‘Brexit bites’, declared the Guardian this week, as it reported that ‘more than 200 products subject to shrinkflation, say ONS’.
The Office for National Statistics had indeed found that products are shrinking. It’s only a shame that the Guardian’s headline-writer hadn’t read the ONS report which rules out Brexit as an explanation in the very first paragraph of its summary…
We identified 206 products that shrank in size and 79 that increased in size between September 2015 and June 2017. There was no trend in the frequency of size changes over this period, which included the EU referendum.
Shrinkflation is not a new phenomenon. Firms have been known to reduce portion sizes in order to keep them below a certain price point for years. Obviously, they can’t keep doing this forever, but it is a tactic that predates Brexit, even if Brexit provided a handy excuse after June 2016.
Interestingly, the ONS notes that the ‘majority of products experiencing size changes were food products’ and that these changes were much more likely to involve products getting smaller than getting larger. Furthermore, they noticed that ‘prices tended not to change when products changed size’.
So what’s going on and why is this blight particularly affecting the food sector? The usual excuses don’t wash. In 2017, the ONS took a look at shrinkflation in the chocolate and confectionery categories and concluded that neither Brexit nor the rising cost of raw materials were responsible. Indeed, the price of sugar and cocoa fell sharply in the 18 months following the referendum and remains relatively low to this day.
One factor that went unmentioned by the ONS was picked up by Reuters yesterday. Under the factually correct headline ‘Brexit not to blame for shrinking UK chocolate bars – ONS’, they noted that…
British manufacturers have been under pressure from public health authorities to reduce the calories and sugar in their products for a number of years.
Indeed they have. Led by Public Health England (PHE), a programme of sugar reduction and food reformulation has been underway for five years, all in the name of tackling the mythical ‘epidemic’ of childhood obesity. The food industry was set a target of reducing sugar in its products by 20 per cent by 2020 and has since been tasked with taking out 20 per cent of the calories by 2024.
When Public Health England first set out on this quixotic crusade, food companies were expected to reformulate their products to meet these arbitrary targets. Viewing sugar, fat, salt and calories as unnecessary contaminants in the food supply, PHE seemed to think that they could be removed as easily as a fly from a bowl of soup. Once it dawned on the bureaucrats that sugar is integral to a bar of chocolate, and calories are inherent in a biscuit, they settled for portion size reduction. Companies would no longer be judged on how much sugar was in 100 grams of a product, but by how much was in a standard portion.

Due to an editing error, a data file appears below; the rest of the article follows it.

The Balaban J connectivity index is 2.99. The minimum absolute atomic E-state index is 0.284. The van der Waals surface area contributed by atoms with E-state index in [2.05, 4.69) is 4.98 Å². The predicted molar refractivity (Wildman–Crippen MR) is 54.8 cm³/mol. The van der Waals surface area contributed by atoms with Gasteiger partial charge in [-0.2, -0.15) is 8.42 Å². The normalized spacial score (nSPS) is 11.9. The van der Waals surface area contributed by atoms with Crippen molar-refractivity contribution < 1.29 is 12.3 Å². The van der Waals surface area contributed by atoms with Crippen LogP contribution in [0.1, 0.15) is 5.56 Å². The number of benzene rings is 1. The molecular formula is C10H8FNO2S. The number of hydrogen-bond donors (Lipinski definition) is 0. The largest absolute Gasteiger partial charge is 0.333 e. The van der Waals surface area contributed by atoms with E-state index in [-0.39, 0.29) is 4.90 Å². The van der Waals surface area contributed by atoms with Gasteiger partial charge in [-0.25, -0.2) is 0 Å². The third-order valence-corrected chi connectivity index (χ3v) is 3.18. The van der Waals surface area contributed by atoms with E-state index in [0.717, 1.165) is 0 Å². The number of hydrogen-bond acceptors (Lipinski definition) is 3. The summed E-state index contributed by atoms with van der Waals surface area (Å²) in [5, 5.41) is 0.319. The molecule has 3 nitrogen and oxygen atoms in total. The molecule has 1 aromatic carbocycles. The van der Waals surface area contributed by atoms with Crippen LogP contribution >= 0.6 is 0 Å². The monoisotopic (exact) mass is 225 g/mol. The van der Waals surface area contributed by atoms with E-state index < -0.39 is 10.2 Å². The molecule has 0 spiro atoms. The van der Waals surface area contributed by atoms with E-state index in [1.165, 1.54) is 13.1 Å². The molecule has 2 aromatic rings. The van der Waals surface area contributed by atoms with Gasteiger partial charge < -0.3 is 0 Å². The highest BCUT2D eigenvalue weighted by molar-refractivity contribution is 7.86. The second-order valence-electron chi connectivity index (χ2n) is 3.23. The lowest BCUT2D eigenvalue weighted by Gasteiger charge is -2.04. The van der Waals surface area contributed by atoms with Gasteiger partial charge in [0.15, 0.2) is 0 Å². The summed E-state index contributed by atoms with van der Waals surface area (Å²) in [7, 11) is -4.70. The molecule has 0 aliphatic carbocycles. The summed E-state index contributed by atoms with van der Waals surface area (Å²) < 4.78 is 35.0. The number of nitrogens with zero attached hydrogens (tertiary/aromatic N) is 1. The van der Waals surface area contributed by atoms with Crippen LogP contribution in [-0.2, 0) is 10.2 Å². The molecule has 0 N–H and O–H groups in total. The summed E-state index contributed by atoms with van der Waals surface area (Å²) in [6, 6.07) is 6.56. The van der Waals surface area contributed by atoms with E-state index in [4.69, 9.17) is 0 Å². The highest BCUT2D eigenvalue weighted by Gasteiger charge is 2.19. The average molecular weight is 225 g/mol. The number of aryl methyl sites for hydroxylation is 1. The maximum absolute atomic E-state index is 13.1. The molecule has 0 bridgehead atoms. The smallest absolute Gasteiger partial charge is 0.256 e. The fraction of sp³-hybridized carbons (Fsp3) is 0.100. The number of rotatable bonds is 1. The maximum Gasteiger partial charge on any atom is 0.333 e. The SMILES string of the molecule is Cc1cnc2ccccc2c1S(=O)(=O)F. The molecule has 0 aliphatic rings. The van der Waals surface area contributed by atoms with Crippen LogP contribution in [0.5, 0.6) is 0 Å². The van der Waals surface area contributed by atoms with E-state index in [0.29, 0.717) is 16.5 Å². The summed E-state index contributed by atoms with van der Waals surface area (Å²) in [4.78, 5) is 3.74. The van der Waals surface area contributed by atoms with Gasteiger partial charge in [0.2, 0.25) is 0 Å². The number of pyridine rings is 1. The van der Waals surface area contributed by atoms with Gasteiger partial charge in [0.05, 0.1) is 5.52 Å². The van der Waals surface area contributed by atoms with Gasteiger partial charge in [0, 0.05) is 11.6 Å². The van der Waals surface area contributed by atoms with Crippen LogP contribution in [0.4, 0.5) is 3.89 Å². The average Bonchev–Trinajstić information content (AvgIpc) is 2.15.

For a vast range of products, shrinkage is the only way to meet the targets. It still requires the public to buy them (PHE is monitoring market share), but the companies know that consumers would sooner have a smaller cake made with natural sugar than a larger cake made with artificial sweeteners.
This is only the start. With the 2020 deadline approaching, manufacturers and restaurants are going to have to move faster if they want to avoid being named and shamed by the government. In a few months’ time, PHE will formally announce calorie caps for individual food products and meals. These caps caused much hilarity when they were leaked over the Christmas period but it won’t be so funny once people realise that PHE is deadly serious.
Limiting calories in everyday food items, backed up with the threat of legal coercion, has been government policy for several years. So too is shrinkflation. They are features, not bugs, of Britain’s ‘health by stealth’ strategy. As its name implies, the idea is to shrink and degrade the food supply without anybody noticing. But people are noticing and the Government is staggering towards an embarrassing fiasco when the full implications of this illiberal, madcap scheme become clear.
It is not too late for a U-turn.